Mero then asked Webb and Jowers if, should their complaints with the current system be resolved, they would then drop their efforts to scrap the system in favor of their new Count My Vote proposal. Webb responded that they have a number of supporters and he can’t speak for everyone.

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In politics, where there’s a stink … there’s probably a rotting fish

This post is a transcript of a 4-minute weekly radio commentary aired on several Utah radio stations.

Dead_fishEmbattled New Jersey Governor Chris Christie’s scandal provides a wonderful case study in politics as usual. Not that I think he’s done something wrong – at this point I don’t know. But having been in politics for a long time, where there’s smoke there’s fire. Let me explain.

Governor Christie has been accused of using his political power to punish opponents – in this case, he’s accused of using political power to close a lane of freeway to inconvenience an opponent. Actually, all things considered in the game of politics, playing with an opponent in that manner is one of the tamest things I’ve heard of.

Let’s get real.

Politics is a nasty business because people can be nasty. We take opposition very personally. We don’t like to be criticized. We certainly don’t like to be accused of wrongdoing. And politics has all of that in spades. Most of all, politicians enjoy power because they’re human and human beings enjoy power. Government concentrates power, and that’s why we see so many bad examples in politics. But it’s no different in the business world or in sports.

The problem has as much to do with gaming ethics as it does a man’s character. Most politicians and their supporters view politics as a zero-sum game. People are objects to be stepped over, stepped around or stepped on. It’s true that we don’t have enough time in the day to respond to critics. But, in general, we don’t go the extra mile to converse or explain or debate civilly because it’s simply easier to attack an opponent. And there’s more money in conflict than in peacekeeping.

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The argument that should have been made

courthouse17483On Dec. 20, 2013, federal district court Judge Robert Shelby ruled Utah’s marriage law unconstitutional after the state attorneys who were assigned to defend the law failed to make a compelling case.

A new paper by Sutherland Institute says a compelling case in defense of Utah’s marriage law would include the state interest in traditional marriage and the natural family, deconstruct the plaintiff’s arguments, and aggressively address the 14th Amendment.

Click here to read the paper, “What Should Have Been Said, Part 1.”

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Freedom from the fringes

Thomas Jefferson

Thomas Jefferson

Back in my Navy flying days we had a saying: If you’re not getting shot at, you’re not over the target. Apparently talking about founding principles, self-governance, and individual rights and responsibilities puts us over the target, because there’s been a lot of incoming lately.

A lot of the shots come from thoughtful, interested, and concerned people who just disagree. Nature and nurture give us different priorities, values and beliefs. Vive la différence. Thoughtful debate is what keeps us in business.

But all too many reactions are just meant to grab headlines or come from small-minded, unpleasant people who think that tearing someone else down builds them up. It’s easy to wonder why we should suffer some of them.

A lot of this has at its root, or at least in the stem, the confused reaction that so many on the left (do we call them progressives or liberals? I can’t keep track, and they’re neither of those things anyway in the true meanings of the words) have to the role government has come to play in our lives.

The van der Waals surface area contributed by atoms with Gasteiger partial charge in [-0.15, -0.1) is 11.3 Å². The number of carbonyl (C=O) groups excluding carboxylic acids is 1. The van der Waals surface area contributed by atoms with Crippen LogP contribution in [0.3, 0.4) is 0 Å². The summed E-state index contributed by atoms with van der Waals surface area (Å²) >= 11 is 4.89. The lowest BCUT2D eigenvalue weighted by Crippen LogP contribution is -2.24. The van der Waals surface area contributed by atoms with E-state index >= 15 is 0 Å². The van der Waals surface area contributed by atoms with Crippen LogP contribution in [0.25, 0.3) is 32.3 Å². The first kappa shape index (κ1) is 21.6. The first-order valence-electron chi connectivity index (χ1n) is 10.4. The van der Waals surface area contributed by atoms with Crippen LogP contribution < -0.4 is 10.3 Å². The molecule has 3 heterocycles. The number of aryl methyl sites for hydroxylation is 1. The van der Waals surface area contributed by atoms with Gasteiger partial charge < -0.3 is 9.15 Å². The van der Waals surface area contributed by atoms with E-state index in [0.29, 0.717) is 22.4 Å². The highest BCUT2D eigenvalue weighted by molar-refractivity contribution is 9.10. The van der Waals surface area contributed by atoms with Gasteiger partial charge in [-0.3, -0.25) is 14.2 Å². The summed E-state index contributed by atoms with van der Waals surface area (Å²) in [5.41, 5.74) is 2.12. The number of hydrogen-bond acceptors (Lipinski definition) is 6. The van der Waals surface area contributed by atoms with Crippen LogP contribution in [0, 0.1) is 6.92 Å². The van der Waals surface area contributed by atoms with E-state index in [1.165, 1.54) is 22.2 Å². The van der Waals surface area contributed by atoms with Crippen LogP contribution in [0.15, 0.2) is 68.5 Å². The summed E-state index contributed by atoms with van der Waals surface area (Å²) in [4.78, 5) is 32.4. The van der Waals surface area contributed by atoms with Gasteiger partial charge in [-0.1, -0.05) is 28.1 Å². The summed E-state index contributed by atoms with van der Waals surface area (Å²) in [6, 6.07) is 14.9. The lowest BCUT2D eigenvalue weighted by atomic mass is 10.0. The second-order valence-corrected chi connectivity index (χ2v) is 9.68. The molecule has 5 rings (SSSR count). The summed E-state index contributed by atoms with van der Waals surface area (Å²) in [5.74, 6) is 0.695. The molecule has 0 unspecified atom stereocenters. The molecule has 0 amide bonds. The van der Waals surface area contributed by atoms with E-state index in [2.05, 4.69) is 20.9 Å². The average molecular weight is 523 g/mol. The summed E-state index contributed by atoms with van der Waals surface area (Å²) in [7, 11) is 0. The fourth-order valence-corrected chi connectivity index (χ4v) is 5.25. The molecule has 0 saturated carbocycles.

“Government should protect us but shouldn’t spy on us. It should fill our refrigerators but stay out of our bedrooms. It should ensure our health care but not tell us what health care to get.” Their ideals are at once libertarian in that government should leave us alone, and communitarian in that it should provide for all of our needs. They are also loath to criticize anyone else’s chosen beliefs or lifestyles … unless of course they don’t agree, in which case they’ll declare those beliefs intolerant.

In the days before suburbs, fast food and widespread prosperity, these self-declared arbiters of cultural mores were largely ignored or left to rot by the larger population, who understood through their works that freedom did not equate to narcissism, and that success was more often cumulative than spontaneous … and more worthy of admiration than of envy.

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Sen. Reid responds to LDS Church statement on same-sex marriage

REIDSCI wholeheartedly support the LDS Church authorities’ call for civility among all those engaged in the public dialogue over same-sex marriage. In addition, their statement reminds all of us that faith leaders and people of religious conscience have First Amendment rights to share the public square with others, advocating their views, including views on marriage and morality. The free exercise of religious expression is indispensable for the well-being of society and the republic established to represent its interests.

– Sen. Stuart Reid

Click here to read the church’s statement.

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Cash for Clunkers: Why it was a flop

A "death row" of Cash for Clunkers cars.

A “death row” of Cash for Clunkers cars.

Cash for Clunkers may be the poster child for how it seems to be bad news anytime everyone in Washington, D.C., agrees on something. It was proposed in the midst of the flurry of stimulus programs during 2009, and sailed through both houses of Congress largely because it appealed to a variety of groups – it was supposed to boost U.S. car companies, create jobs, and reduce greenhouse gases. It was a politician’s dream bill, and it was a total flop.

The idea was to have the government give people up to $4,500 to trade in their old car for a new, more fuel-efficient one. Congress set aside $1 billion when the program began July 1, and within weeks upped the amount to $2.85 billion. When the program ended that August, the U.S. Transportation Secretary called it “wildly successful.”